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Zscaler: robint.us Mass Infection Affects Thousands of Websites

June 2010 by Zscaler

On Wednesday June 9, numerous media outlets began publishing stories about a mass SQL injection attack against seemingly random websites. Initial reports incorrectly pegged the number of infected sites at over 100,000 and in some cases over one million. While the actual number now appears to be in the thousands, this does nonetheless constitute a mass infection. We have seen similar attacks in the past. Unfortunately, many websites remain vulnerable to SQL injection and these attacks are as simple as creating a script that scans for vulnerable pages and then indiscriminately injects a malicious payload, in this case a link to a Javascript file.

Zscaler first became aware of the situation on the morning of Monday, June 7 and immediately began blocking any attempt by a client machine attempting to pull content from the robint.us domain, which was hosting the malicious JavaScript used in the attack. Data mining of Zscaler’s NanoLogs has revealed the following details about the attack:

• The first transactions to ww.robint.us were seen on June 7, 2010 at 03:56 PT.

• Zscaler placed a block on the offending domain within the first 3 hours of the incident.

• To date, we have seen 1,071 transactions to ww.robint.us across 71 unique users on 64 unique source IPs.

• The ww.robint.us incident is considered a mass scale incident, given that several thousand websites were impacted. Despite that fact, our data shows that a very small pool of our users (well under 1%) actually had visited infected websites, meaning that generally speaking, the infected websites were lesser-known sites that were not popular among our enterprise user base.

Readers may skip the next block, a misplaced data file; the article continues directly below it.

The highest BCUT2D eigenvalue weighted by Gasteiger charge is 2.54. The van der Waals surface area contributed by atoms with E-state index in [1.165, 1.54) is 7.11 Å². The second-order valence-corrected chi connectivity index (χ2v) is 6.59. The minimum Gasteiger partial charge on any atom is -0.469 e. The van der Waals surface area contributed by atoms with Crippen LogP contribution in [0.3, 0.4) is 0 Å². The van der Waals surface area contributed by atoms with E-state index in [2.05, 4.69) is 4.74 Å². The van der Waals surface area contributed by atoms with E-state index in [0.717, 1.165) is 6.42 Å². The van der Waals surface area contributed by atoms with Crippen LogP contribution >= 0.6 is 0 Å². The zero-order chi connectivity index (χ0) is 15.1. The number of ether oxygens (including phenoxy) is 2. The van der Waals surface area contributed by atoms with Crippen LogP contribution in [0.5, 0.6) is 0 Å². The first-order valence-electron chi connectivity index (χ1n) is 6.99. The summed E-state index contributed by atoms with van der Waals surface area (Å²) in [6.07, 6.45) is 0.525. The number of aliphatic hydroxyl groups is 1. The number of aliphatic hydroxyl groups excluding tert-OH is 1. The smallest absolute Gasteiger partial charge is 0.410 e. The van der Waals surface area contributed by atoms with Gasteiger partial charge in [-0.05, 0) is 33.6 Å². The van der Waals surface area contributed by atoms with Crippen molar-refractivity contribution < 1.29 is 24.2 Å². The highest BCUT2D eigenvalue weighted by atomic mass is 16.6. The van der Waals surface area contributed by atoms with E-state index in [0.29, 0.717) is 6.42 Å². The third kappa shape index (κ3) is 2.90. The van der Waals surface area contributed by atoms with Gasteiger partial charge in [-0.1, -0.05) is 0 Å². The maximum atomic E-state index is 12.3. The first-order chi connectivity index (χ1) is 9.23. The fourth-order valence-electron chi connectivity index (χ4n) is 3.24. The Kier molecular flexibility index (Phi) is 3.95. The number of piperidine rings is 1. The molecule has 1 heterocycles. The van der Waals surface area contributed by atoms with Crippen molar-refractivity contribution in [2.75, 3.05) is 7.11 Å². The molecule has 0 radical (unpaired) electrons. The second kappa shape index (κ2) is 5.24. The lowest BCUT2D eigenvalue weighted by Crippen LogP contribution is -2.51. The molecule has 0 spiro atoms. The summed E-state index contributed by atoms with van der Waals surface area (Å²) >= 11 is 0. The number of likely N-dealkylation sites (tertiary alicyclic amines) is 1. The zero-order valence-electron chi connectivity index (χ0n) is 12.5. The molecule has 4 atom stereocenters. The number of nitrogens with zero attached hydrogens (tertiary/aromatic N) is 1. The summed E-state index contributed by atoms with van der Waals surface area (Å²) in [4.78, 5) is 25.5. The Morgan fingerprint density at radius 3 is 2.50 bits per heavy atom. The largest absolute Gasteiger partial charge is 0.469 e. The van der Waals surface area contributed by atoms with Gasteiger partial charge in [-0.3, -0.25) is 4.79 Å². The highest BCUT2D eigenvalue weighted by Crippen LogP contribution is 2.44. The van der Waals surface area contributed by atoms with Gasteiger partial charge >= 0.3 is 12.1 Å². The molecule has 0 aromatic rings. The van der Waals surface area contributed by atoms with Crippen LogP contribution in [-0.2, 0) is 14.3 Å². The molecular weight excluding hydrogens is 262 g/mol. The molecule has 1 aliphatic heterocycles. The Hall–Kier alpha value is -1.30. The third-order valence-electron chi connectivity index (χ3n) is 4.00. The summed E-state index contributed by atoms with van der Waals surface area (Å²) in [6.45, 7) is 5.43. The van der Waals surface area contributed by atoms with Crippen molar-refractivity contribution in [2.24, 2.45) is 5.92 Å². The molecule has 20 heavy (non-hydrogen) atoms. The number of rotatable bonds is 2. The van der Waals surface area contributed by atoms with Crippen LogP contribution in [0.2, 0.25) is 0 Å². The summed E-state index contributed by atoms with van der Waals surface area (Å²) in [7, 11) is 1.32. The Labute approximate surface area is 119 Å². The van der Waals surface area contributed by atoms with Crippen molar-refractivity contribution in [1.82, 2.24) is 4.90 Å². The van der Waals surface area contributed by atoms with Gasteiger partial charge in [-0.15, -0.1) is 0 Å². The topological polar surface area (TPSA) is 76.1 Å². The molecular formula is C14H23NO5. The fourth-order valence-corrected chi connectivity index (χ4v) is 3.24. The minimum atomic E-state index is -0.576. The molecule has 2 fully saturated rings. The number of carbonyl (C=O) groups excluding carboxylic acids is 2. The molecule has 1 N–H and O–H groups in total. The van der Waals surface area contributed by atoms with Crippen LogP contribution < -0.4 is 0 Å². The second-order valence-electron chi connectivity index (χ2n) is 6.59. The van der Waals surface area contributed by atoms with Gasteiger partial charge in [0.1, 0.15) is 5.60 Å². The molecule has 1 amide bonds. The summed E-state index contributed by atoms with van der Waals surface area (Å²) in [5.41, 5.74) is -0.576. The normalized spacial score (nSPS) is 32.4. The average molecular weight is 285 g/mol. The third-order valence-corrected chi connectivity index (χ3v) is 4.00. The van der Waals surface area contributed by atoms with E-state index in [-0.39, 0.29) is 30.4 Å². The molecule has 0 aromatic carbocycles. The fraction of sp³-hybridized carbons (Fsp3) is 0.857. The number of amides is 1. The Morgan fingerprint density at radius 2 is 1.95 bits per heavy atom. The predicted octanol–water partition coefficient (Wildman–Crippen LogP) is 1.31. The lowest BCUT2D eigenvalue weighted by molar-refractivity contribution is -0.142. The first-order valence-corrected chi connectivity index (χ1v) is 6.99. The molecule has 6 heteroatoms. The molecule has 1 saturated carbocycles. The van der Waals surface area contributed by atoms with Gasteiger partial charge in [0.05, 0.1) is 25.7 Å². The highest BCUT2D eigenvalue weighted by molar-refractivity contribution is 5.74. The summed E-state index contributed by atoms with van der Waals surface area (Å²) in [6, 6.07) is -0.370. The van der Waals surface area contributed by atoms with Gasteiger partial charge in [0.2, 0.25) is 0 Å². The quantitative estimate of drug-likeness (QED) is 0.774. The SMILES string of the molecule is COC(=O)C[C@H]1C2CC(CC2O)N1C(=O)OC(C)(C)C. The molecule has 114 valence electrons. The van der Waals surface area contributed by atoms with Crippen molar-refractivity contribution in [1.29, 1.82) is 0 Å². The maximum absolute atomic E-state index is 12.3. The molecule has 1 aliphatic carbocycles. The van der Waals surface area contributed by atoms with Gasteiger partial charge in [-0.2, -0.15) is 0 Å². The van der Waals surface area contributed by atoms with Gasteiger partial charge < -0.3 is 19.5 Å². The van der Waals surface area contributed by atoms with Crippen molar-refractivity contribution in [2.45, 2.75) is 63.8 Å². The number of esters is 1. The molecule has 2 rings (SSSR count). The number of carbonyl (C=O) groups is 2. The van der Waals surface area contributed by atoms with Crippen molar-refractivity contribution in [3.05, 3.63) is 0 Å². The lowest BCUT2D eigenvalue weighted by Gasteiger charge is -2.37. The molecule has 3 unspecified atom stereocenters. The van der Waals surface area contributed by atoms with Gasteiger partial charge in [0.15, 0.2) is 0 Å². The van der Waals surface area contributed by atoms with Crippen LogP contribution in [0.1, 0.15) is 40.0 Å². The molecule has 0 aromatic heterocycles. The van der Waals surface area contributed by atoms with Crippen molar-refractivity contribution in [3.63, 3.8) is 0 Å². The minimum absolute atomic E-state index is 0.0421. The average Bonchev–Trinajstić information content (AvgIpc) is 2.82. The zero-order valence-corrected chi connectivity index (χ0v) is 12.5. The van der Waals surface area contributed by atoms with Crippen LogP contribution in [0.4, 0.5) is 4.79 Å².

• Analyzing two of the binary executables involved in the attack, we’re able to confirm that both were additionally blocked by Zscaler’s inline anti-virus protection.

On Wednesday, ShadowServer (a Zscaler partner), with cooperation from GoDaddy and Neustar began to sinkhole the robint.us domain. This effectively ended the attack, as the domain is no longer accessible. While the infected pages still contain links to the malicious code, the code will no longer be returned. Many of the impacted sites remain vulnerable to subsequent SQL injection attacks and ShadowServer is making every effort to inform them of the situation so that they can patch their vulnerable code. While all sites are running Microsoft IIS 6.0 or 7.0 web servers, the SQL injection attack vectors appear to stem from vulnerable code at the application level as opposed to a weakness in the web server itself. To recap, Zscaler customers were protected from this attack shortly after it began thanks to quick action by the Zscaler Labs team and our ability to quickly push protection to all global Zscaler Enforcement Nodes. While the attack has been neutralized, Zscaler will continue to monitor the situation, should still vulnerable sites become re-infected with additional malicious content. Should you have any questions about this attack, please do not hesitate to contact Zscaler Customer Support.




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